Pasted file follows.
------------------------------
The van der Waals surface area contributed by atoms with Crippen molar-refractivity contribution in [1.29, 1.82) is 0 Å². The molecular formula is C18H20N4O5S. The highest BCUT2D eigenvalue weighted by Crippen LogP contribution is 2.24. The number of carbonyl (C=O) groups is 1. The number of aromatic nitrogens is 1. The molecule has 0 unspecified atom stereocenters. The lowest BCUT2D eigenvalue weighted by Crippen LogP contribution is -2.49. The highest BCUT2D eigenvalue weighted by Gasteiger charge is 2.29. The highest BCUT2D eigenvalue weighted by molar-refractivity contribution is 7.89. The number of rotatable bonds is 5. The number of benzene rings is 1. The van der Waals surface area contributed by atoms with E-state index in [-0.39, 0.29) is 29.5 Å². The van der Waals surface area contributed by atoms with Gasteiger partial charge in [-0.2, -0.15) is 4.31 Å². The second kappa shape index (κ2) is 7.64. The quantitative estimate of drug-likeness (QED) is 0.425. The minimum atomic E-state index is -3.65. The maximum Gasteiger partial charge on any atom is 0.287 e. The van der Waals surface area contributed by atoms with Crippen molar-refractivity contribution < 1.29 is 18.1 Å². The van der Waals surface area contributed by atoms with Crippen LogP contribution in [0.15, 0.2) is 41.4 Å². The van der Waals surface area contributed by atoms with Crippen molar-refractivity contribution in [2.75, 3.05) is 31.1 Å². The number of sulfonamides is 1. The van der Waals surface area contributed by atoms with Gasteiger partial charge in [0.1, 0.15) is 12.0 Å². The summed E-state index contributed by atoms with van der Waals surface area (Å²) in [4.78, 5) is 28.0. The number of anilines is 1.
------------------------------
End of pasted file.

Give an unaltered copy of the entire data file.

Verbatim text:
The van der Waals surface area contributed by atoms with Crippen molar-refractivity contribution in [1.29, 1.82) is 0 Å². The molecular formula is C18H20N4O5S. The highest BCUT2D eigenvalue weighted by Crippen LogP contribution is 2.24. The number of carbonyl (C=O) groups is 1. The number of aromatic nitrogens is 1. The molecule has 0 unspecified atom stereocenters. The lowest BCUT2D eigenvalue weighted by Crippen LogP contribution is -2.49. The highest BCUT2D eigenvalue weighted by Gasteiger charge is 2.29. The highest BCUT2D eigenvalue weighted by molar-refractivity contribution is 7.89. The number of rotatable bonds is 5. The number of benzene rings is 1. The van der Waals surface area contributed by atoms with E-state index in [-0.39, 0.29) is 29.5 Å². The van der Waals surface area contributed by atoms with Gasteiger partial charge in [-0.2, -0.15) is 4.31 Å². The second kappa shape index (κ2) is 7.64. The quantitative estimate of drug-likeness (QED) is 0.425. The minimum atomic E-state index is -3.65. The maximum Gasteiger partial charge on any atom is 0.287 e. The van der Waals surface area contributed by atoms with Crippen molar-refractivity contribution < 1.29 is 18.1 Å². The van der Waals surface area contributed by atoms with Crippen LogP contribution in [0.15, 0.2) is 41.4 Å². The van der Waals surface area contributed by atoms with Crippen molar-refractivity contribution in [2.75, 3.05) is 31.1 Å². The number of sulfonamides is 1. The van der Waals surface area contributed by atoms with Gasteiger partial charge in [0.1, 0.15) is 12.0 Å². The summed E-state index contributed by atoms with van der Waals surface area (Å²) in [4.78, 5) is 28.0. The number of anilines is 1.